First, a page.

Comparing the conference presentation from Q 2 to the one from Q 1, it shows a reduction of $75 million in the revolver, $1 million in the notes due 2023, and $4 million in the notes due this year. I anticipate we see the 2021 $82 million disappear soon, using the proceeds from the sale of Canadian assets. That will save almost $.95 million each quarter all by itself, though we won't see that until the notes are actually extinguished. The debt payments made in Q 2 should translate into another approx. $.67 million savings on interest. So maybe $1.57 million by Q 4?
    With near $175 million in depreciation and amortization being charged off per (this) quarter, Nabors won't be GAAP bottom line in the black for some time, but the $1.4 billion in debt reduction since Q 1, 2018 is a great step in the right direction. Especially if the interest saved is used to reduce debt further.
  • j
    juan pablo
    Looking for a reason to buy….no reason found. Old times are gone and for a long time if so. I hope Nabors survives but it looks that Petrello is abusing the stockholders to the max.
  • T
    THINK!
    Q 2 earnings pretty much in line with expectations, removing the $81 million impairment charge for the sale of Canadian rigs. Improved free cash flow, with optimistic forward guidance for the rest of 2021. Another $58 million of debt reduction less cash and investments. More rigs working now than Q1 (? Canada rigs), with expectation average rigs working will improve slightly in Q 3. Overall, I think the release is on the positive side.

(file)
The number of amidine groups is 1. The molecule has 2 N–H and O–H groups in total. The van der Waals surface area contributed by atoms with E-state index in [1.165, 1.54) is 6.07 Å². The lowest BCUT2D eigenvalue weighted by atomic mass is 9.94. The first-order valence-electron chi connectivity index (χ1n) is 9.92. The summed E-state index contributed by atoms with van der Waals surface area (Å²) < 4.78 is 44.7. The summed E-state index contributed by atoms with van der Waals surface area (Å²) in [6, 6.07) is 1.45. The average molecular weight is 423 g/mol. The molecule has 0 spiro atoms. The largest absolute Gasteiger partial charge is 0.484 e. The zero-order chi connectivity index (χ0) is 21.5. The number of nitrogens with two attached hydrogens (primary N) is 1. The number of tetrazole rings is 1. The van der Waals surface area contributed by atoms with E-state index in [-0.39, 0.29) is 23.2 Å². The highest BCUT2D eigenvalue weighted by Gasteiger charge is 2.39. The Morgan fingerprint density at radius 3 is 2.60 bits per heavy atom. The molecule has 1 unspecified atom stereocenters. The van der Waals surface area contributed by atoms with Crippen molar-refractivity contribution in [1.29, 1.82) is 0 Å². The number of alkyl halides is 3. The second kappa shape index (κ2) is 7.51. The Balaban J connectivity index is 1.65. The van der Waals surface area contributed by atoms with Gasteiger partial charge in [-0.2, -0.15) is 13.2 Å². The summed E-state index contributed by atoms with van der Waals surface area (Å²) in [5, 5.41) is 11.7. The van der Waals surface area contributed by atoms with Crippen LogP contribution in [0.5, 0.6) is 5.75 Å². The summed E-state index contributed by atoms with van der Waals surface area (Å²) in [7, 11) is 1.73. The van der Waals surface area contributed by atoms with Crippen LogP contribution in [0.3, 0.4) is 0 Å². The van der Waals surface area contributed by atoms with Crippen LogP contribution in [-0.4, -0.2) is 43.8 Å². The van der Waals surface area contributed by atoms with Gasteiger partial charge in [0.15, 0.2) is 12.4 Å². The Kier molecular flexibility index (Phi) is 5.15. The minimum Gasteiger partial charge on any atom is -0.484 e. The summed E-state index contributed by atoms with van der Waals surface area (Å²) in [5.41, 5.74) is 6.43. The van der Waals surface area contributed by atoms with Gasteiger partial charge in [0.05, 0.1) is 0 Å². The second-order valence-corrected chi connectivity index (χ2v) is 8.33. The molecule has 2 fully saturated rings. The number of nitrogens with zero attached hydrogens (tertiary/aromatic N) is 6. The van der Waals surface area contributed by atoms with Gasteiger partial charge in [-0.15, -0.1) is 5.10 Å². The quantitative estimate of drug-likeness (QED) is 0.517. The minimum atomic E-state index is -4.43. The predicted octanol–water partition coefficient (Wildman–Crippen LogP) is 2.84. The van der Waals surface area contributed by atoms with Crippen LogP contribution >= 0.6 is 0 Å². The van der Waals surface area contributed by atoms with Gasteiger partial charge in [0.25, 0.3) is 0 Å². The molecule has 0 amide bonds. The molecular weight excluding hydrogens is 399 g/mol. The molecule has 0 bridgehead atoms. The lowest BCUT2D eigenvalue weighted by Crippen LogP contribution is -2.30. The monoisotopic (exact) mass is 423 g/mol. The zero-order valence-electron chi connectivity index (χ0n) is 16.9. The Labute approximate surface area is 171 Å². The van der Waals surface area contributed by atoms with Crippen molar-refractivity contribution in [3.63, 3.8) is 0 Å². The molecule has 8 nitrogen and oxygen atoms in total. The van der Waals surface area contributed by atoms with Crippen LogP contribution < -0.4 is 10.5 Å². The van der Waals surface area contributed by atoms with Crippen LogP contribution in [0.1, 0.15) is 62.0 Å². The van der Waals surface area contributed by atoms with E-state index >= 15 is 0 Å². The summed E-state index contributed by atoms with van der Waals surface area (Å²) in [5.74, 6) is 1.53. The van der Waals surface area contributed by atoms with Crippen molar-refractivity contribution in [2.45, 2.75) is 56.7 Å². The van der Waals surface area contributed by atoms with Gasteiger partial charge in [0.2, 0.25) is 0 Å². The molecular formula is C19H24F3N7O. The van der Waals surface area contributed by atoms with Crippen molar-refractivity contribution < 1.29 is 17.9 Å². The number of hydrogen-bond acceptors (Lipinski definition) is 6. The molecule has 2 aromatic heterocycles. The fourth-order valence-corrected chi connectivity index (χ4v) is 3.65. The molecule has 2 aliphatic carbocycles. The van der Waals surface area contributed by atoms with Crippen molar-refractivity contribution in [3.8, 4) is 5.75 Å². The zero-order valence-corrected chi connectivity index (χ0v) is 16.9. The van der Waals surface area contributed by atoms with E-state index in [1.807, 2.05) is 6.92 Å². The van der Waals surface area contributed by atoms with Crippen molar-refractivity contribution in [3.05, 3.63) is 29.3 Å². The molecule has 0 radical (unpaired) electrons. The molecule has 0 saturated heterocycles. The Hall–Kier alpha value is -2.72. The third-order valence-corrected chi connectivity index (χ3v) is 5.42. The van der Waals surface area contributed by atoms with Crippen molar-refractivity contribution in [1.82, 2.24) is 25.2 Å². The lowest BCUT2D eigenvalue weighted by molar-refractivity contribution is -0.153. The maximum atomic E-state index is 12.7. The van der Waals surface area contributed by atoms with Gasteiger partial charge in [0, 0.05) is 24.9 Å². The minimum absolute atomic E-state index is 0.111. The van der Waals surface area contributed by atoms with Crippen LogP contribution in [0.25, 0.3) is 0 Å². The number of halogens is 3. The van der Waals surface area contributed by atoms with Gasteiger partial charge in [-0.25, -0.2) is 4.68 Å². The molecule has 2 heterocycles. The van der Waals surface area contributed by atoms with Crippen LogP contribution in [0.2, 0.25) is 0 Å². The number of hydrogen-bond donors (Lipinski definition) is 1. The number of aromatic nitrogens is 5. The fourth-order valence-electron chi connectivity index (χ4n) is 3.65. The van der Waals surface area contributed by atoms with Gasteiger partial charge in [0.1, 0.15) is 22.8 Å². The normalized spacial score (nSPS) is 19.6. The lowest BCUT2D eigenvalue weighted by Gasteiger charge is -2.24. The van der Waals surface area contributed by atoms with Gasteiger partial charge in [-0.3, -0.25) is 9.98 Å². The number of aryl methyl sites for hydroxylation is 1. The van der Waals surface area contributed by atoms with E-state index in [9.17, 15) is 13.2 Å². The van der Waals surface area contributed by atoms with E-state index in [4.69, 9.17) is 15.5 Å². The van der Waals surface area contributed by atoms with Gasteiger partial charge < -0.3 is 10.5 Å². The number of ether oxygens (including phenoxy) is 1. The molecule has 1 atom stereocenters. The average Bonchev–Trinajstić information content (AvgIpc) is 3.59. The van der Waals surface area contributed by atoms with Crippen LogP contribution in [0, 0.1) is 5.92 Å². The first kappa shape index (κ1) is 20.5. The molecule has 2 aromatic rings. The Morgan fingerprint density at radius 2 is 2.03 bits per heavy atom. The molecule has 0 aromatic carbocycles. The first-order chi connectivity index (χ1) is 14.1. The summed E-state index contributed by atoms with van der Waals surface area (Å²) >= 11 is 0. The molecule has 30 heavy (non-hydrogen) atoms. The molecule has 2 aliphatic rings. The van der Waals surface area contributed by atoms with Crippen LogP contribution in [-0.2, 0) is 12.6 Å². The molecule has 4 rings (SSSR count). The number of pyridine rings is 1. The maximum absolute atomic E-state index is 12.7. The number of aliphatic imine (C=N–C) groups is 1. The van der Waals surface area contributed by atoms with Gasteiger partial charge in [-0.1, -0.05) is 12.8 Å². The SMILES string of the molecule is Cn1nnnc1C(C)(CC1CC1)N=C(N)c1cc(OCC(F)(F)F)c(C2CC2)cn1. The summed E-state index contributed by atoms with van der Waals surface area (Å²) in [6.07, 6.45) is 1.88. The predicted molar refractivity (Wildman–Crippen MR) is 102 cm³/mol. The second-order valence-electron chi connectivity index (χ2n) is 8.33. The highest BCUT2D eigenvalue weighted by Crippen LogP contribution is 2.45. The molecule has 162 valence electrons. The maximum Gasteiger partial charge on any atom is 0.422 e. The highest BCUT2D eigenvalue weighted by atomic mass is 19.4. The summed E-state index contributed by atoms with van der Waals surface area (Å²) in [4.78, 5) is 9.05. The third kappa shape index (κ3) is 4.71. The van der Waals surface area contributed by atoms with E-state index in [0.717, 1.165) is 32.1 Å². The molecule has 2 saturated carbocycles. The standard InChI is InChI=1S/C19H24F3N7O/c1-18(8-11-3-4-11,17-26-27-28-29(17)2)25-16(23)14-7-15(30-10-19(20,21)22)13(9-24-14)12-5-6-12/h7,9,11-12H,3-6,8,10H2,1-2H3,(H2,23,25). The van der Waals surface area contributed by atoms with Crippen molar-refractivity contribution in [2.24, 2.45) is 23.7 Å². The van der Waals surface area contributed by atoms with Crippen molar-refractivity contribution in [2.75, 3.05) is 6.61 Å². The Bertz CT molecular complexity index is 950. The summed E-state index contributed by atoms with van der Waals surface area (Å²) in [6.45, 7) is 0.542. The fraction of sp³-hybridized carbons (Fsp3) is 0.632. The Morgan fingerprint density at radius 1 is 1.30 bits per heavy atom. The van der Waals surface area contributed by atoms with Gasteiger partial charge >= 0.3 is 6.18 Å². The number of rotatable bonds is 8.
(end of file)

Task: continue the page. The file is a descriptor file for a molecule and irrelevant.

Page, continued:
• T
    THINK!
    Assuming no major worsening of the oil market (a huge if!), I think it is quite likely that Nabors pays off the 2021 notes (due 9/15/2021), and the 2023 notes, along with a very large chunk of the revolving credit line (maybe $480 million?) unless they can get a new credit facility negotiated. The revolver doesn't expire until 10/11/2023 (AFAIK), so that Nabors has around 9 quarters to pay down debt. The revolver is bumping up against the 5.5 EBITDA limit right now, so presumable that is why we saw the decrease in the (cheaper) revolver debt as opposed to a drawdown of the 2023 notes.
  • T
    THINK!
    Again, 'ItsJustMyOpinion', offers no reasoning or analysis to his opinion, except for the brilliant observation that if you bought higher you are experiencing losses. How about some facts to support your opinion that Nabors will go BK? I couldn't help but notice all your previous posts have been deleted. Buy Nabors now for long term profit!
  • T
    THINK!
    You are mistaking book keeping entries for cash flow, IJMO. Positive cash flow, and paying off debt is far from living off borrowed money. There is a large debt, to be sure, but you are omitting the fact that
    $740 million in net debt was paid off in the last 8 quarters. Each successive debt repayment makes it easier to continue paying debt off because of the savings in interest no longer owed on the repaid debt. I think over the next 4 quarters we are likely to see another $500 million knocked off of net debt. That does not square well with your statement about living off borrowed money. BK extremely unlikely in the near to intermediate term, and recovery very likely in the long term if oil prices hold up.